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37 of 37 people found the following review helpful By Tatsuo Tabata on July 11, 2001
Format: Hardcover Verified Purchase
The famous physicist and excellent popularizer of science George Gamow wrote the original version of this book "Mr Tompkins in Paperback" in 1965. Since then the understanding of the physical world from its smallest to largest entities has shown much progress. Thus the book, which was once one of the best classics in the genre of physics popularizations, needed a revision to continue its role of introducing the modern knowledge of fundamental physics to laypersons.
Russell Stannard, an able popularizer of science, courageously tackled this difficult problem of modernizing "Mr Tompkins." Four chapters out of 17 are entirely new. Old chapters describe the theory of relativity, quantum physics and atomic and nuclear physics through Mr Tompkins' adventurous dreams and a series of lectures given by "the professor" to the lay-audience. Tompkins is among the listeners of the lectures, gets acquainted with the professor's daughter Maud, and . . . Maud's look, hairstyle and dresses in illustrations and the episode of romance have also been modernized. The new chapters treat black holes, a high-energy accelerator ("atom smasher") and the results of physics gotten by it, quarks and the Standard Model, and the relation between the life of the Universe and particle physics.
Even the old chapters have been rewritten considerably. For example, Chapter 2 newly tells about an experimental evidence by neutral pion decay for the constancy of light speed, demonstration of relativistic time dilation at CERN by the change of life time of muons traveling at high speed, etc.
Read more ›
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21 of 22 people found the following review helpful By Rob Shearer on June 21, 2000
Format: Hardcover
The results of many of the theories of modern physics are often very hard to grasp since they operate on such a different scale from most people's everyday lives. This book solves that problem by tinkering with the physical constants of the universe to bring them into the realm of human experience: the theory of relativity is described through a narrative set in a universe in which the speed of light is only 30 miles per hour, the topology of space is explained using a universe which is only a few hundred yards in length, and the complex interactions of subatomic particles are narrated from the points of view of the particles themselves. While the social and emotional struggles of quarks and leptons may not give the reader nearly as much mathematical rigor as other overviews of modern physics, they are certainly much more entertaining and provide an intuitive grasp even for readers who don't understand the underlying theories discussed.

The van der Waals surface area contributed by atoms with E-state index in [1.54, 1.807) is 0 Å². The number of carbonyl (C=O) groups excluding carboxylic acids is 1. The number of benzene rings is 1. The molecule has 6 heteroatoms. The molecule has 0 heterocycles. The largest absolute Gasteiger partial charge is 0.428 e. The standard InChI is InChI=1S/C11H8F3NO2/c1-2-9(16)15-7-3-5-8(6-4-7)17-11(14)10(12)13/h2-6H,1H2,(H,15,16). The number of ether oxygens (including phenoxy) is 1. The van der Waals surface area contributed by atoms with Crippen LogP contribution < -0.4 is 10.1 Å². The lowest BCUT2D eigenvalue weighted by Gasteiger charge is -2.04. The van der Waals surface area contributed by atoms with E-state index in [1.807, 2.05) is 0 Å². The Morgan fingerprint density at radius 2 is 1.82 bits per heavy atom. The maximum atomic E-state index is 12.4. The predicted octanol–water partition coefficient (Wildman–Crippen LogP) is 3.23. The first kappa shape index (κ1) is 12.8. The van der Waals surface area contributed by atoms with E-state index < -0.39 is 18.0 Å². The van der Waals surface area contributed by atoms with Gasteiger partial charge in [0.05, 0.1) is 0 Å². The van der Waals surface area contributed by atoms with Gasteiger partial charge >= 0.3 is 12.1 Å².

This is a great book for anyone interested in modern physics, and a terrific introduction for junior high or high school students who might have the opportunity to study physics later in life.
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16 of 16 people found the following review helpful By Andrew Johnston on September 19, 2004
Format: Paperback
My introduction to the world of the mild-mannered bank clerk with an interest in modern Physics came through copies of the original 1940s books rescued from a school library "disposal" pile. Unlike the school librarian I treasured those books, which presented hard science in a humorous, accessible way, and learned a lot from them.

George Gamow brought his original material up to date for "Mr Tompkins in Paperback" shortly before his death in 1968. However, since then Physics has moved on still further, and a new update was appropriate. Russell Stannard took on the challenge, and has done a superb job.

The new version brings both the science and the charming human back story fully up to date, and also addresses some inconsistencies in the earlier text and illustrations caused by their derivation from a group of separate magazine articles.

The books tackles all the main areas of modern Physics, from relativity to particle physics. Each topic is presented by both a serious (but straightforward) lecture text, and also by analogies in a dream experienced by one off the main characters. The two reinforce one another, and should leave the reader with a good basic understanding of all the key concepts. Familiarity with basic arithmetic and elementary concepts of classical physics are the only prerequisites, but the text should also be enjoyable for those with greater background knowledge.

I am very glad to see this classic developed for a new generation, and thoroughly recommend it.